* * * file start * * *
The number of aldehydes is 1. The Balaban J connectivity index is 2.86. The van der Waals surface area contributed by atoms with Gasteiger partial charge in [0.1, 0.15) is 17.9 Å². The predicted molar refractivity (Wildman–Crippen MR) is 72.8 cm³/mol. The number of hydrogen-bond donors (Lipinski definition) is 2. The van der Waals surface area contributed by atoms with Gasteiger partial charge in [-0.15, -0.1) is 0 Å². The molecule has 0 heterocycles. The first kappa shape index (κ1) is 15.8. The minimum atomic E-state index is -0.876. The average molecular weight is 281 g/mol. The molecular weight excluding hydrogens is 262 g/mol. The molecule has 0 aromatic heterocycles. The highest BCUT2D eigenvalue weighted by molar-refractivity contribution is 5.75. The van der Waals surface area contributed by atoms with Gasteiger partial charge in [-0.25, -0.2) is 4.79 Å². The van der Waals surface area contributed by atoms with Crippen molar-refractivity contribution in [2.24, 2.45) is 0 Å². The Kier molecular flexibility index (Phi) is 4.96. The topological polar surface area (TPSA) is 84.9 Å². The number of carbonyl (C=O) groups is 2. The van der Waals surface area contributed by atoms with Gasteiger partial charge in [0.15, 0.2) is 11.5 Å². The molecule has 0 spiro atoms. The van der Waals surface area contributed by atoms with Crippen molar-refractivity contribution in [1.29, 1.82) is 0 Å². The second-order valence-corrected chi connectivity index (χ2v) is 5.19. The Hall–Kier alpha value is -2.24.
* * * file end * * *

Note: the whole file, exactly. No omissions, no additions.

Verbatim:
The number of aldehydes is 1. The Balaban J connectivity index is 2.86. The van der Waals surface area contributed by atoms with Gasteiger partial charge in [0.1, 0.15) is 17.9 Å². The predicted molar refractivity (Wildman–Crippen MR) is 72.8 cm³/mol. The number of hydrogen-bond donors (Lipinski definition) is 2. The van der Waals surface area contributed by atoms with Gasteiger partial charge in [-0.15, -0.1) is 0 Å². The molecule has 0 heterocycles. The first kappa shape index (κ1) is 15.8. The minimum atomic E-state index is -0.876. The average molecular weight is 281 g/mol. The molecular weight excluding hydrogens is 262 g/mol. The molecule has 0 aromatic heterocycles. The highest BCUT2D eigenvalue weighted by molar-refractivity contribution is 5.75. The van der Waals surface area contributed by atoms with Gasteiger partial charge in [-0.25, -0.2) is 4.79 Å². The van der Waals surface area contributed by atoms with Crippen molar-refractivity contribution in [2.24, 2.45) is 0 Å². The Kier molecular flexibility index (Phi) is 4.96. The topological polar surface area (TPSA) is 84.9 Å². The number of carbonyl (C=O) groups is 2. The van der Waals surface area contributed by atoms with Gasteiger partial charge in [0.15, 0.2) is 11.5 Å². The molecule has 0 spiro atoms. The van der Waals surface area contributed by atoms with Crippen molar-refractivity contribution in [1.29, 1.82) is 0 Å². The second-order valence-corrected chi connectivity index (χ2v) is 5.19. The Hall–Kier alpha value is -2.24.